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Newsletter Vol. # 51 That's how I see it!

Here is what a reader expressed in comparing the summer Mid-Week newsletter and the That's how I see it! newsletter:

"I much prefer your new Mid-Week concept to your other blog. The Mid-Week is focused on your experience and knowledge, the other blog seems to be random thoughts with no cohesion, or connection to your message.
That's just the way I see it!!!"

Thank you so much for your opinion. Now which way to go? Do you have an opinion? Let me hear from you. Until I get enough feedback, I think I will share with you something I wrote (and some will stop reading at this point), and then I'll add other, what I consider interesting, articles and bits.
Feedback please.

Thank you to those of you who picked up (or are going to pick up) my new book Communication & Relationships to review.

If you would like a copy for free - to review, please call me or email me. I am afraid that you will be on the hook for the postage ($6) if I have to mail it to you. See pick up information at the end of newsletter.

How to be Helpful to People Who are Burning Out

We can see it; they can't!   Simple changes in their behaviour.  We see their irritability and anger occurring more often at their children, colleagues, the organization, government, themselves.  We see that they are more critical and cynical in their language and are getting extremely hard to please.

We see their fatigue, that they are literally dragging themselves through the day and that everything is becoming a big deal.  Their once creative approach to their work is no longer there and is replaced by a 'let's get through it' attitude and the 'thank God it's Friday' theme is prevalent.

Eventually the tears, the anger, the fatigue, result in a total shutting down of the physical and emotional system.  The body gives in and the results are more physical illnesses, more colds, more flues, and more headaches.  'The Sunday night dread' of having to get up and go to work the next morning becomes almost overwhelming and there are fewer hopeful thoughts and feelings and more negative symptoms when thinking about the workplace.

Additional Burnout symptoms as reported by the experts in the literature include:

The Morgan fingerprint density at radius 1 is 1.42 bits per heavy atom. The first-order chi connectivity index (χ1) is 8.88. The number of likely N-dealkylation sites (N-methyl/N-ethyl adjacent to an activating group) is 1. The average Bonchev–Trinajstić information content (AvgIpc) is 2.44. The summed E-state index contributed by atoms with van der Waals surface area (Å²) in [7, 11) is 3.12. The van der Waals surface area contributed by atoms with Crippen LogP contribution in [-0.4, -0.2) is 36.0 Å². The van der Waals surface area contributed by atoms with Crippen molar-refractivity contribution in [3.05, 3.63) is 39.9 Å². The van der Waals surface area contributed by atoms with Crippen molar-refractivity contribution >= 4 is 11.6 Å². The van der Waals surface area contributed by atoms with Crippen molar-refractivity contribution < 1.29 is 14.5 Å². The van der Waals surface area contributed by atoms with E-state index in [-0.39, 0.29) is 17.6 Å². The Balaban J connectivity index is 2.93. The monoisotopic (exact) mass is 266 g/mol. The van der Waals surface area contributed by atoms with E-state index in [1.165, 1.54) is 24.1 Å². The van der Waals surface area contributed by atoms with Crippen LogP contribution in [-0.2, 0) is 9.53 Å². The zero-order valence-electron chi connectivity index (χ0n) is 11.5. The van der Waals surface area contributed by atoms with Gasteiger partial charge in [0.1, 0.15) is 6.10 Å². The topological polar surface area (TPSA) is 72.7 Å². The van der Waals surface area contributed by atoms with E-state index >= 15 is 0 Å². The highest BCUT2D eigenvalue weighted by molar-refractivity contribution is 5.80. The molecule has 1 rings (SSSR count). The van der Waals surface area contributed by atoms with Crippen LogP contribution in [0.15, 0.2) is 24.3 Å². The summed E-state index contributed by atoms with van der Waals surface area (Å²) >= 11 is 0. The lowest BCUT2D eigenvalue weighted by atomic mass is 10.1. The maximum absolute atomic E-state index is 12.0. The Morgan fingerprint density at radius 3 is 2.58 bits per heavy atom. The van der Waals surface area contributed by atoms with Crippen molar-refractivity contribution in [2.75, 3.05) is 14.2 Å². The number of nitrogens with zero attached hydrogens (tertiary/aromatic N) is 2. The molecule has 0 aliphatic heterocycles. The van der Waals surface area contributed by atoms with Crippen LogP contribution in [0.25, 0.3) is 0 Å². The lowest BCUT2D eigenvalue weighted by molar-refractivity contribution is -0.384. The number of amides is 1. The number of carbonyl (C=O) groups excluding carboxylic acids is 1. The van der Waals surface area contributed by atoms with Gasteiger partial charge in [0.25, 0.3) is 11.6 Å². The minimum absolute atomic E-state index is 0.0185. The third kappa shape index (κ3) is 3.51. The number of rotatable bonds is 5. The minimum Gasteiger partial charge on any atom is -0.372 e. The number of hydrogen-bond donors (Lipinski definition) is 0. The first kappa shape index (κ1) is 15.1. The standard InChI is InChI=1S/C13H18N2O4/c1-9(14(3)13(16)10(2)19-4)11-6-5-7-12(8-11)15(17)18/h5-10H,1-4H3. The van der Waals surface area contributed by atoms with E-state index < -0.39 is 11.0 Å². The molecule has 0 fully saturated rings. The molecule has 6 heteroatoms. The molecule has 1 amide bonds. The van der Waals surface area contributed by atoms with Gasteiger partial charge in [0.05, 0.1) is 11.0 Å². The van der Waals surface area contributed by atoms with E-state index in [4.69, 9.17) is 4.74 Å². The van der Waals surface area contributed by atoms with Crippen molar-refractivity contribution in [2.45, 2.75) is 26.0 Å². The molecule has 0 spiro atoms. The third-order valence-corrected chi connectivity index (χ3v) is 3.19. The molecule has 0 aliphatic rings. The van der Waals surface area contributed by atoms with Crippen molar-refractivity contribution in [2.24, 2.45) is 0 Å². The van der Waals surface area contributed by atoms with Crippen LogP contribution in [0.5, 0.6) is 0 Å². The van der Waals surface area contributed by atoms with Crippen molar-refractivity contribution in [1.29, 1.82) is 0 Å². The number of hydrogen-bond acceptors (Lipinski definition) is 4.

depression, irritability, anxiety, inability to concentrate, inability to make simple decisions (Psychological); insomnia, fatigue, muscle tension and pain, headaches, high blood pressure, stomach disturbances, respiratory problems, menstrual and heart irregularities (Physical), sudden weight loss or gain, increased smoking, increased drinking, increased medications, and hyperactivity (Behavioural).

Let me paraphrase the Literature on Burnout:
 "For a condition to be properly labelled as burnout, a person must
 have difficulty with his or her response to the work itself, the workplace,
 the system, the organization, the administrators, and to conditions within
 the workplace that may or may not create a similar response in
 others.  In other words, the conditions surrounding the job must be the
 central reason for the person's dysfunctional state.  It must be
 work-related for the condition to be labelled as 'burnout'."
My simplistic reasons for why people are burning out as stated in the article, "Who Burns Out In Education":
 "Why people are burning out is no longer a mystery.  Work stress-overload, poor management (employer and self), poor job fit, inadequate rewards, lack of support; and personal problems, ." 

So how can we be helpful to colleagues, when their behaviour begins to reflect unhealthy symptoms and they are beginning to slide down the slippery slope to burnout?  I do make the assumption that there is something we can do to be helpful to our colleagues, to assist them to get the help they need and to short circuit the path they're on to poor health.